While =SAO= may not have the emotional impact of Laing's =The Politics of Experience=, =Knots=, or (especially) =Sanity, Madness & the Family=, it's right there with his "classics" insofar as conceptual revelation is concerned. The author's explorations of Bateson's and Watzlawick's "double binds" and "paradoxical injunctions" alone are worth the discerning reader's time.
Usually classified as an existentialist (and sometimes as "anti-psychoanalytic"), Laing is now credited by some as at least supporting, if not leading, the charge towards the cognitivistic views of contemporaries like Albert Ellis. He certainly saw -- as much later cognitive behavioralists like Stephen Hayes and Victoria Follette have more definitively stated -- the problems with language as mere representations of reality rather than reality itself, and what such mis-representationalim leads to.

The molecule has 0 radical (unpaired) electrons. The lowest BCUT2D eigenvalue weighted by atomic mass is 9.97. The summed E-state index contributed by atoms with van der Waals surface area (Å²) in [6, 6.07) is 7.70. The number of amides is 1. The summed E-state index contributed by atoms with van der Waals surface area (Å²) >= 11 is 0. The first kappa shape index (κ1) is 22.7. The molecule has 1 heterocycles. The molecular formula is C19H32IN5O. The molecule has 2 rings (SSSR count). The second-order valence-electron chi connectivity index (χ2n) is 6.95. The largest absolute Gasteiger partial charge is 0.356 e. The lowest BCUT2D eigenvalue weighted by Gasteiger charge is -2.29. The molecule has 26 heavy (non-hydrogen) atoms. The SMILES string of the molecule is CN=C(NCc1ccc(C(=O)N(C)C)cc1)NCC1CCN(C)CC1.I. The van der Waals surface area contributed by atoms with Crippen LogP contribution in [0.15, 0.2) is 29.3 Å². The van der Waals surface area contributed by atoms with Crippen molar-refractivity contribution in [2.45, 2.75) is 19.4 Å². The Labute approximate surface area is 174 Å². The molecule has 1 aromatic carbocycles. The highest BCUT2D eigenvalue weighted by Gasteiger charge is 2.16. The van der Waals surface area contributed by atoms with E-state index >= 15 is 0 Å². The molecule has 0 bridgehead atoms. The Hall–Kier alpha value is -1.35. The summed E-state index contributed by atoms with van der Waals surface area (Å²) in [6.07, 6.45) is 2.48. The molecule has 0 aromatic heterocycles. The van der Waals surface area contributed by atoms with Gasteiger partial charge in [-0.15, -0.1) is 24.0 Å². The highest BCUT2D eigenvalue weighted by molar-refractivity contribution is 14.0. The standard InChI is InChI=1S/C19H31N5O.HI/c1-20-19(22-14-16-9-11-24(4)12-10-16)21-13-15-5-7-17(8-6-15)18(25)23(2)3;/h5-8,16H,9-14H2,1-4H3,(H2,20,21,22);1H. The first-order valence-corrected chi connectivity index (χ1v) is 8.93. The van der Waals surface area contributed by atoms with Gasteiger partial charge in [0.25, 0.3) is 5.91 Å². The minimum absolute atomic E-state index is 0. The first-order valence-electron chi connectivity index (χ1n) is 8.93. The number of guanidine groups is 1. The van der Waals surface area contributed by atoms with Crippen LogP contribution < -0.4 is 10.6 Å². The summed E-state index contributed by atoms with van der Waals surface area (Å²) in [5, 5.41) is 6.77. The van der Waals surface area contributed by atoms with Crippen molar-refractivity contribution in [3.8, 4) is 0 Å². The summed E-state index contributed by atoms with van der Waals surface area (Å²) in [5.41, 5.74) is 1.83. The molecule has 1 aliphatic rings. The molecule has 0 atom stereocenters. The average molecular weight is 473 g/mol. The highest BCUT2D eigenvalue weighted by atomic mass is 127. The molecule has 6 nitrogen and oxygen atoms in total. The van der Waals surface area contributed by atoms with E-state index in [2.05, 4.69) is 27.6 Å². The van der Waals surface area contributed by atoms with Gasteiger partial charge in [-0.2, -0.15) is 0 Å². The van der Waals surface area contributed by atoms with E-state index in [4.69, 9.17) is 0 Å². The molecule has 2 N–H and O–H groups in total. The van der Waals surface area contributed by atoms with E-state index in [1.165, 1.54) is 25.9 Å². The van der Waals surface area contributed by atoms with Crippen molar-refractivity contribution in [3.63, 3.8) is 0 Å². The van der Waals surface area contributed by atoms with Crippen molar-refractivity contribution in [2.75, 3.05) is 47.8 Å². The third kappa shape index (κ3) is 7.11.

As one of the previous reviewers here noted, Laing "shows how Cartesian Dualism fails to address the real underlying problems at hand in interpersonal relationships." In that, Laing is also a forerunner of current-day thinking, especially among the dualism-cracking, dialectical behaviorist crowd. His grasp of ambiguity and irresolvable confusion (at the common cultural level) between evidently conflicting demands and contradictory behavioral impulses is right down on the ground with DBT types like Thomas Marra.
But the thing I like most about this and other books by Laing (and others like Laing, such as his contemporaries, Jules Henry, Jay Haley and Don Jackson) is how effectively they identify the family systems mystifications our parents and grandparents were stuck in that lead to the general screwiness of the consumption-as-emotional-salve-obsessed, baby boomer generation.
Though not for the typical 12 Stepper, Laing's work makes the downhill road to alcoholism, eating disorders, codependence, workaholism and sexual obsession =much= easier to understand and forgive oneself for. Alan Marlatt didn't come up with the "abstinence violation effect" until several decades later, but one can see the precise fundaments of the "AVE" in Laing's work... and utilize Laing's many anecdotes to help obsessive-compulsives who get stuck =in= it get =out= of it.